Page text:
Wednesday, April 27, 2005

A Little More Railing

The railing frame is slowly crawling across the back porch. Tonight I got a few more of the vertical braces in place as well as 2 more sections of the horizontal. I'm not sure why it is taking so long. Perhaps it is because we no longer are faced with an immediate deadline of expiring permits. Perhaps it's because I stop and daydream about alternate designs every few minutes. Or, perhaps both...

I did get to do some compound miter cuts. Woohoo! The framing attaches to the columns at a 26 degree angle and the columns themselves are pitched at a 6 degree angle. Fortunately my trusty Dewalt was up for the challenge and it turned out perfect. I'm glad I got a good miter saw. It doesn't have lasers or sliders or anything fancy. It just makes very accurate cuts.

Here is where I left off (click images for different sizes):


View from the back door:


And, finally the railing and downspout living together in harmony:

NOTE:Comments that appear to promote commercial web sites will be deleted.

2 Comments:

Blogger Jocelyn said...

I love your columns- so bungalow!
When you say Dewalt, is that a table saw you are refrring to? (just curious) We do alot of wood cuts here and end up clamping boards onto work tables etc... and using a circular saw. I am pondering the idea of buying a table saw and if yours is good, I'd like to know the model etc... if you don't mind. Thanks

3:54 PM, April 30, 2005  
Blogger Greg Emel said...

Thanks for your complement! That means a lot to me. :-)

Saws:
If you look at the 2nd picture I took for the Wednesday entry entitled "View from the back door" you can see the two saws I use the most. http://www.flickr.com/photo_zoom.gne?id=11296369&size=m

The Dewalt saw I was talking about is what's called a 12" compound miter saw (yellow saw on the left side of the picture). This is by far my most prized power tool (and most expensive). It's best for making very precise length cuts. For example, if you need a board to be EXACTLY 27 and 3/16 inches long, you can consistently do this with a miter saw, while a regular circular saw is more likely to be off by 1/8 of an inch or so. But, the bonus feature of a compound miter saw is the ability to cut the ends at very precise angles. You can cut the angle in one plane (for example a 45 degree picture frame) or two planes (what I was doing that day). I spent $300 for this saw at HD. You can pay less and get a less powerful motor or less precise angles, or pay more and get a laser guide or sliding feature. But, this is a very solid contractor grade saw. I highly recommend it.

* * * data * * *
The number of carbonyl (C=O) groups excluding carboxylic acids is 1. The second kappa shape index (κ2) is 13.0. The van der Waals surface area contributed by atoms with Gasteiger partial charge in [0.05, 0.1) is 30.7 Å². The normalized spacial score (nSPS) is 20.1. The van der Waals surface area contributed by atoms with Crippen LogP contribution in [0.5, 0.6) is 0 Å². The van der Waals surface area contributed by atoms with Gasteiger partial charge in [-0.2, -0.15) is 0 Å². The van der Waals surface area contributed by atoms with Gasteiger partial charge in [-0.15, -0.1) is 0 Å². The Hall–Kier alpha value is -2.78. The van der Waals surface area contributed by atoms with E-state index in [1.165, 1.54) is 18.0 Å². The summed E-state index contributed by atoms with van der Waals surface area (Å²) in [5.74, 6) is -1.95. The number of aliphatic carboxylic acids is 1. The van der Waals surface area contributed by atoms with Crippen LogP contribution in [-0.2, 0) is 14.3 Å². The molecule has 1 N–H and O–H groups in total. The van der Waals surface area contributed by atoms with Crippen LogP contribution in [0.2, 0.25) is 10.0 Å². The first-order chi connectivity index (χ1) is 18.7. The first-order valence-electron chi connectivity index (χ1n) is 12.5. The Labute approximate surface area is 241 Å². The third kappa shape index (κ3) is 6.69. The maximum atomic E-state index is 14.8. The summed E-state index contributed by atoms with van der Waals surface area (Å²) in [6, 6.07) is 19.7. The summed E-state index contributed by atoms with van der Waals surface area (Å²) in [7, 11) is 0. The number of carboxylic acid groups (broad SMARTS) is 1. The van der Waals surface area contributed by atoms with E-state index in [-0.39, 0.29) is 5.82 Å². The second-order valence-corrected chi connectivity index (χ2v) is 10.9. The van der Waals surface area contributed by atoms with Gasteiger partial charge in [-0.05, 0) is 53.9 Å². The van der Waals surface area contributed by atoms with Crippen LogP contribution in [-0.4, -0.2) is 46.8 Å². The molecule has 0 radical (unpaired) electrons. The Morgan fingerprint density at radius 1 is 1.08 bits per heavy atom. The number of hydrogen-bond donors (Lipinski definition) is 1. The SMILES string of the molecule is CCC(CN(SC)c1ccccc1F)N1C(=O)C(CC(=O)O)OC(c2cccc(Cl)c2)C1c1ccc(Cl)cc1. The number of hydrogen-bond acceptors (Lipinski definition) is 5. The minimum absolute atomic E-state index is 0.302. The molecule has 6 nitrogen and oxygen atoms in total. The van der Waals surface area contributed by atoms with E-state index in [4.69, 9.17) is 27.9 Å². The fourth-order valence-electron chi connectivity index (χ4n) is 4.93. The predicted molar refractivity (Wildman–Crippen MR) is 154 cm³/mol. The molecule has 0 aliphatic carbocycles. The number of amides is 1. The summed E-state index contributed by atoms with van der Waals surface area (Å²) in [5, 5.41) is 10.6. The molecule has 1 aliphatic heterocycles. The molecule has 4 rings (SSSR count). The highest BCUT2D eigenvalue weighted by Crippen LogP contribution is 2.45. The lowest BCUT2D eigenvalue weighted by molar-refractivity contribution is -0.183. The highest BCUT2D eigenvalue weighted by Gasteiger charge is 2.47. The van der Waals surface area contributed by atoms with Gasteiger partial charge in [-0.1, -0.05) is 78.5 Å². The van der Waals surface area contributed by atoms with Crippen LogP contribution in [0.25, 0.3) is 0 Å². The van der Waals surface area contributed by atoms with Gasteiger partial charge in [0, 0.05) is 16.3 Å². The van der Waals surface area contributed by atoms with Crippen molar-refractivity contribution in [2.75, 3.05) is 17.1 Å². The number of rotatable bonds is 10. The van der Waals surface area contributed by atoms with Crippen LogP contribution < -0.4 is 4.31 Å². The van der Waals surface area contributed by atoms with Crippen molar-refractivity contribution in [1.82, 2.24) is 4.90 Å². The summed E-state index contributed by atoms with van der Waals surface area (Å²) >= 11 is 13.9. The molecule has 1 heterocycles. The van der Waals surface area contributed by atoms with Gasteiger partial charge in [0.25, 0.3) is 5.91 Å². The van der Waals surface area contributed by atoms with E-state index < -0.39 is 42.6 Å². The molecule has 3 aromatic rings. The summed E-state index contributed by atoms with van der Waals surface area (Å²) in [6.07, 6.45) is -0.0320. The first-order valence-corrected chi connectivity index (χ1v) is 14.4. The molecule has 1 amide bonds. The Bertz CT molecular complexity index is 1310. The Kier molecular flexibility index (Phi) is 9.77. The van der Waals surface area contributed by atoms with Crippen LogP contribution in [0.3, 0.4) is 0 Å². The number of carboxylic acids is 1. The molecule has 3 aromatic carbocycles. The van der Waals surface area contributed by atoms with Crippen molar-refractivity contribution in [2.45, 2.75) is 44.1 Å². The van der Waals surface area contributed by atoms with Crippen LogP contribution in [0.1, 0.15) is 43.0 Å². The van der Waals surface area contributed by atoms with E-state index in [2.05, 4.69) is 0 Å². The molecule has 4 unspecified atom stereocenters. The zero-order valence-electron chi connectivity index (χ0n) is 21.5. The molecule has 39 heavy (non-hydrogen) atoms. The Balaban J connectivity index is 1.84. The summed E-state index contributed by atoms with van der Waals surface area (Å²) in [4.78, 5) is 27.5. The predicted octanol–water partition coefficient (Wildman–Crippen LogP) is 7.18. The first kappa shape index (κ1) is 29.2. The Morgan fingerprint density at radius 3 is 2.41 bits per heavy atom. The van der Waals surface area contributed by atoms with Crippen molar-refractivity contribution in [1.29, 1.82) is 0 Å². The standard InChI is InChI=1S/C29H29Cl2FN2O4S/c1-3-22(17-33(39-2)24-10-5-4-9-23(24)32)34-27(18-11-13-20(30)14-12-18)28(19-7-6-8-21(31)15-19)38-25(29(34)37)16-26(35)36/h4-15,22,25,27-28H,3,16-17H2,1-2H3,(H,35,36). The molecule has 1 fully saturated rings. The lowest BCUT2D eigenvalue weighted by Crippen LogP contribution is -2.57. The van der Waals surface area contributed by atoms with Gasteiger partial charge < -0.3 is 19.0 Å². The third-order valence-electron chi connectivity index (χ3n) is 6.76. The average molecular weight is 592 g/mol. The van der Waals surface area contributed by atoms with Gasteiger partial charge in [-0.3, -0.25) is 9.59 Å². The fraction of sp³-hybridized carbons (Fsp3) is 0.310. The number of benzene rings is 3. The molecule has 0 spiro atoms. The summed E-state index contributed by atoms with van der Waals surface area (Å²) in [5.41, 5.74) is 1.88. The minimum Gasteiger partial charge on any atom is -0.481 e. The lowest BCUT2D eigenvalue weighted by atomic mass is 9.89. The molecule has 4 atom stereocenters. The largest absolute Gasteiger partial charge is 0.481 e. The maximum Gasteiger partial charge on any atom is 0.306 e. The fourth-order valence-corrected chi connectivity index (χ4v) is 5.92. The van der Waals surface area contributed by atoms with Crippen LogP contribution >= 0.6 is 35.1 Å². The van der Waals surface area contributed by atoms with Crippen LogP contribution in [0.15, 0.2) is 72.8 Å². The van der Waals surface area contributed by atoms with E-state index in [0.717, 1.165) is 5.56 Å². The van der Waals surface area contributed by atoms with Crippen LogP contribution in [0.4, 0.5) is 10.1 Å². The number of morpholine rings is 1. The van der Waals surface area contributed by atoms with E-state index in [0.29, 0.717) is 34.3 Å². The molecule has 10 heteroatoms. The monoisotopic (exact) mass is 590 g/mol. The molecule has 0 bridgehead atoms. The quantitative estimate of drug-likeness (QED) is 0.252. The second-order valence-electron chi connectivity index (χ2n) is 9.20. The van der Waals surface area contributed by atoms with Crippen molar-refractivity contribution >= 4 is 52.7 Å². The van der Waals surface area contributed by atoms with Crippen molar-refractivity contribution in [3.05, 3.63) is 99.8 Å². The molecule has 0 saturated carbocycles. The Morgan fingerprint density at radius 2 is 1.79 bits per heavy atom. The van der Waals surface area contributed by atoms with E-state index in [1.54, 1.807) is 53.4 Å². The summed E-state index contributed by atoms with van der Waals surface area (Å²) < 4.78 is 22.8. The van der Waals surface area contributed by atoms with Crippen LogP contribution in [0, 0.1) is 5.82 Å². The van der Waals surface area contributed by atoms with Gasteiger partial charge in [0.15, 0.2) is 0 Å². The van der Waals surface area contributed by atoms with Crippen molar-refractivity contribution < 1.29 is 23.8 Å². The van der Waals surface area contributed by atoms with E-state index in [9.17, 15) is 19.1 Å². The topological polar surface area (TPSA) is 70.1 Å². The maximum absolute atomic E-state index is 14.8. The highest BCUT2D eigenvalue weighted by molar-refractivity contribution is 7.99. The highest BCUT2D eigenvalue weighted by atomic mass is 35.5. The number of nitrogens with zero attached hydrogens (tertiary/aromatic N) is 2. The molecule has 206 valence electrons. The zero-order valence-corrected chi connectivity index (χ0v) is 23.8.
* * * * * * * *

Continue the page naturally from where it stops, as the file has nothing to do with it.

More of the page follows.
As far as table saws go, I own a very cheap portable "Skilsaw" table saw (bottom of picture – on its side). I paid about $100 for it about 4-5 years ago. As you may read elsewhere, the main differences between a $100 table saw and a $1000 saw is what is called the 'rip fence'. The fence is what helps guide the board a precise distance from the saw blade so that the boards turn out the right width. With a cheap table saw like mine, you have to spend extra time making sure the fence is anchored square and at the precise distance from the blade. Some day I will buy a nice $1000 table saw, but for now, the $100 one is good enough.

With these two saws, I feel like I can cut the exact right sized board for any project from cabinets, to trim, to furniture, etc. The only things left is the joinery, which I still suck at... :-(

Hope this helps!

1:46 AM, May 01, 2005  

Post a Comment

<< Home